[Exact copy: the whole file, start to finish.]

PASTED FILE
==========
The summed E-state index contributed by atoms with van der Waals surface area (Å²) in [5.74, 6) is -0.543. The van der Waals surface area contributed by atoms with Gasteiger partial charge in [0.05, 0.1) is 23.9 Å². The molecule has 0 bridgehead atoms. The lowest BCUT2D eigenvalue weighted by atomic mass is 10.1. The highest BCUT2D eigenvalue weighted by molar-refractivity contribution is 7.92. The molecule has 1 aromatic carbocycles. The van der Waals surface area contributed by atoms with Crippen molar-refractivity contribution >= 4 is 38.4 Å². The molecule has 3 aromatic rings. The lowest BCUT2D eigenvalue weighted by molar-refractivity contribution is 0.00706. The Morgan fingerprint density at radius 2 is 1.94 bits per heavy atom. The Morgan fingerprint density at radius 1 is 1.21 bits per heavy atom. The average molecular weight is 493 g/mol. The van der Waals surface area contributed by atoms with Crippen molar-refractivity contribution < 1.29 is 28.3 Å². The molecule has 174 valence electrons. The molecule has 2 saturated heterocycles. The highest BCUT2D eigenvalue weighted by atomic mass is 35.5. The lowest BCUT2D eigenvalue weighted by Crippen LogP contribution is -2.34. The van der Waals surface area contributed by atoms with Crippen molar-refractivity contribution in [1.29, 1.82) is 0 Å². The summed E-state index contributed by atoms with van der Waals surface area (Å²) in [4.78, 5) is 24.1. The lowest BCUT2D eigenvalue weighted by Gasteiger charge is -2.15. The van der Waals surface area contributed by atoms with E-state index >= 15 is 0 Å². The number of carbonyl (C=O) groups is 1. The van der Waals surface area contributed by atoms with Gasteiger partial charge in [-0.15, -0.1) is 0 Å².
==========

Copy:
The summed E-state index contributed by atoms with van der Waals surface area (Å²) in [5.74, 6) is -0.543. The van der Waals surface area contributed by atoms with Gasteiger partial charge in [0.05, 0.1) is 23.9 Å². The molecule has 0 bridgehead atoms. The lowest BCUT2D eigenvalue weighted by atomic mass is 10.1. The highest BCUT2D eigenvalue weighted by molar-refractivity contribution is 7.92. The molecule has 1 aromatic carbocycles. The van der Waals surface area contributed by atoms with Crippen molar-refractivity contribution >= 4 is 38.4 Å². The molecule has 3 aromatic rings. The lowest BCUT2D eigenvalue weighted by molar-refractivity contribution is 0.00706. The Morgan fingerprint density at radius 2 is 1.94 bits per heavy atom. The Morgan fingerprint density at radius 1 is 1.21 bits per heavy atom. The average molecular weight is 493 g/mol. The van der Waals surface area contributed by atoms with Crippen molar-refractivity contribution < 1.29 is 28.3 Å². The molecule has 174 valence electrons. The molecule has 2 saturated heterocycles. The highest BCUT2D eigenvalue weighted by atomic mass is 35.5. The lowest BCUT2D eigenvalue weighted by Crippen LogP contribution is -2.34. The van der Waals surface area contributed by atoms with Crippen molar-refractivity contribution in [1.29, 1.82) is 0 Å². The summed E-state index contributed by atoms with van der Waals surface area (Å²) in [4.78, 5) is 24.1. The lowest BCUT2D eigenvalue weighted by Gasteiger charge is -2.15. The van der Waals surface area contributed by atoms with E-state index >= 15 is 0 Å². The number of carbonyl (C=O) groups is 1. The van der Waals surface area contributed by atoms with Gasteiger partial charge in [-0.15, -0.1) is 0 Å².